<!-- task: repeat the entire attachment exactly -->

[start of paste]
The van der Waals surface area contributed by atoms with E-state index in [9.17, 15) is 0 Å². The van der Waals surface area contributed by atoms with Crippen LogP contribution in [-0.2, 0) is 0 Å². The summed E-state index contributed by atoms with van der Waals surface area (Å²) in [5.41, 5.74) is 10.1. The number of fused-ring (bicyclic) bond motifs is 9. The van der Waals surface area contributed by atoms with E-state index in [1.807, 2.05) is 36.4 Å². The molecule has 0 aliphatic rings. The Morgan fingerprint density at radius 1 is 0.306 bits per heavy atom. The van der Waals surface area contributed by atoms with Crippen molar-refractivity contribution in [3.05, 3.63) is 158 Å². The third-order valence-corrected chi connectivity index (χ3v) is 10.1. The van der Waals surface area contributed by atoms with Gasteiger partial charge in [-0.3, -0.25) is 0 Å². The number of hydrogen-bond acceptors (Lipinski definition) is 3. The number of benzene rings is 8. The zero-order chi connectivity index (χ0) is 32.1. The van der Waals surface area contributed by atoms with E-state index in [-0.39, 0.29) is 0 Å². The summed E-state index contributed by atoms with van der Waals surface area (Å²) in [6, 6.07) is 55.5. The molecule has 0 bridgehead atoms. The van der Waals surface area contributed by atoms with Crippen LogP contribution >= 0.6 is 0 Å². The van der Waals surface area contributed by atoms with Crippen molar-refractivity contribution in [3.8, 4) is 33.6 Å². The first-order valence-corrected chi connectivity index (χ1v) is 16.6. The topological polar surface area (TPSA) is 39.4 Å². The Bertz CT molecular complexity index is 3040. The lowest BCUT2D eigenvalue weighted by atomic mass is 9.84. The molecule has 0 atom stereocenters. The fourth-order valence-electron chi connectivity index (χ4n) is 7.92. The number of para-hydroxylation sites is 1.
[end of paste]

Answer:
The van der Waals surface area contributed by atoms with E-state index in [9.17, 15) is 0 Å². The van der Waals surface area contributed by atoms with Crippen LogP contribution in [-0.2, 0) is 0 Å². The summed E-state index contributed by atoms with van der Waals surface area (Å²) in [5.41, 5.74) is 10.1. The number of fused-ring (bicyclic) bond motifs is 9. The van der Waals surface area contributed by atoms with E-state index in [1.807, 2.05) is 36.4 Å². The molecule has 0 aliphatic rings. The Morgan fingerprint density at radius 1 is 0.306 bits per heavy atom. The van der Waals surface area contributed by atoms with Crippen molar-refractivity contribution in [3.05, 3.63) is 158 Å². The third-order valence-corrected chi connectivity index (χ3v) is 10.1. The van der Waals surface area contributed by atoms with Gasteiger partial charge in [-0.3, -0.25) is 0 Å². The number of hydrogen-bond acceptors (Lipinski definition) is 3. The number of benzene rings is 8. The zero-order chi connectivity index (χ0) is 32.1. The van der Waals surface area contributed by atoms with E-state index in [-0.39, 0.29) is 0 Å². The summed E-state index contributed by atoms with van der Waals surface area (Å²) in [6, 6.07) is 55.5. The molecule has 0 bridgehead atoms. The van der Waals surface area contributed by atoms with Crippen LogP contribution >= 0.6 is 0 Å². The van der Waals surface area contributed by atoms with Crippen molar-refractivity contribution in [3.8, 4) is 33.6 Å². The first-order valence-corrected chi connectivity index (χ1v) is 16.6. The topological polar surface area (TPSA) is 39.4 Å². The Bertz CT molecular complexity index is 3040. The lowest BCUT2D eigenvalue weighted by atomic mass is 9.84. The molecule has 0 atom stereocenters. The fourth-order valence-electron chi connectivity index (χ4n) is 7.92. The number of para-hydroxylation sites is 1.